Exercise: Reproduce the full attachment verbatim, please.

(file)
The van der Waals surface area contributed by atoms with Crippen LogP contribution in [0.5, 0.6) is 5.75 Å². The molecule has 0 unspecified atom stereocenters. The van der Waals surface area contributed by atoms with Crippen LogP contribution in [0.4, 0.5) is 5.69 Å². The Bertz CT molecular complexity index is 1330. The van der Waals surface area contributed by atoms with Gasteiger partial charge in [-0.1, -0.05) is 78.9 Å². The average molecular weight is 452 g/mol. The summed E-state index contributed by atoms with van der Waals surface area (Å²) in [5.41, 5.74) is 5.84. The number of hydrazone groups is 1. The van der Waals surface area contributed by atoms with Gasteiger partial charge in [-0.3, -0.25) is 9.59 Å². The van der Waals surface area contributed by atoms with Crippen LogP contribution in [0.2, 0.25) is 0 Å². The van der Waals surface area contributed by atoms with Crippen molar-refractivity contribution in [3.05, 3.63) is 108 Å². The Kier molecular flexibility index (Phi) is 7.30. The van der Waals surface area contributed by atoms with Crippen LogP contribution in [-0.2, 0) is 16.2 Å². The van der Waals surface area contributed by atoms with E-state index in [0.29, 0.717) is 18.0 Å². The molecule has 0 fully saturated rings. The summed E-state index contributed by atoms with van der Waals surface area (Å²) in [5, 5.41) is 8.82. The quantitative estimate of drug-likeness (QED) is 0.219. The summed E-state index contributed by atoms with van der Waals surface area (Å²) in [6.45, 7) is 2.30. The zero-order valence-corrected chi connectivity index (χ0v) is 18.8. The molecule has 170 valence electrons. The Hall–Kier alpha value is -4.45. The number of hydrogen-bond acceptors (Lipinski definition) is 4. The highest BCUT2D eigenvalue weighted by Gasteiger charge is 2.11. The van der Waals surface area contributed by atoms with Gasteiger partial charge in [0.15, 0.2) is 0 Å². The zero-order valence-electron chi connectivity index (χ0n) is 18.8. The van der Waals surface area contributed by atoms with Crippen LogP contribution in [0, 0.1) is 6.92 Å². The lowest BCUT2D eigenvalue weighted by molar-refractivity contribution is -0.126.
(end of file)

The van der Waals surface area contributed by atoms with Crippen LogP contribution in [0.5, 0.6) is 5.75 Å². The molecule has 0 unspecified atom stereocenters. The van der Waals surface area contributed by atoms with Crippen LogP contribution in [0.4, 0.5) is 5.69 Å². The Bertz CT molecular complexity index is 1330. The van der Waals surface area contributed by atoms with Gasteiger partial charge in [-0.1, -0.05) is 78.9 Å². The average molecular weight is 452 g/mol. The summed E-state index contributed by atoms with van der Waals surface area (Å²) in [5.41, 5.74) is 5.84. The number of hydrazone groups is 1. The van der Waals surface area contributed by atoms with Gasteiger partial charge in [-0.3, -0.25) is 9.59 Å². The van der Waals surface area contributed by atoms with Crippen LogP contribution in [0.2, 0.25) is 0 Å². The van der Waals surface area contributed by atoms with Crippen molar-refractivity contribution in [3.05, 3.63) is 108 Å². The Kier molecular flexibility index (Phi) is 7.30. The van der Waals surface area contributed by atoms with Crippen LogP contribution in [-0.2, 0) is 16.2 Å². The van der Waals surface area contributed by atoms with E-state index in [0.29, 0.717) is 18.0 Å². The molecule has 0 fully saturated rings. The summed E-state index contributed by atoms with van der Waals surface area (Å²) in [5, 5.41) is 8.82. The quantitative estimate of drug-likeness (QED) is 0.219. The summed E-state index contributed by atoms with van der Waals surface area (Å²) in [6.45, 7) is 2.30. The zero-order valence-corrected chi connectivity index (χ0v) is 18.8. The molecule has 170 valence electrons. The Hall–Kier alpha value is -4.45. The number of hydrogen-bond acceptors (Lipinski definition) is 4. The highest BCUT2D eigenvalue weighted by Gasteiger charge is 2.11. The van der Waals surface area contributed by atoms with Gasteiger partial charge in [0.15, 0.2) is 0 Å². The zero-order valence-electron chi connectivity index (χ0n) is 18.8. The van der Waals surface area contributed by atoms with Crippen LogP contribution in [0, 0.1) is 6.92 Å². The lowest BCUT2D eigenvalue weighted by molar-refractivity contribution is -0.126.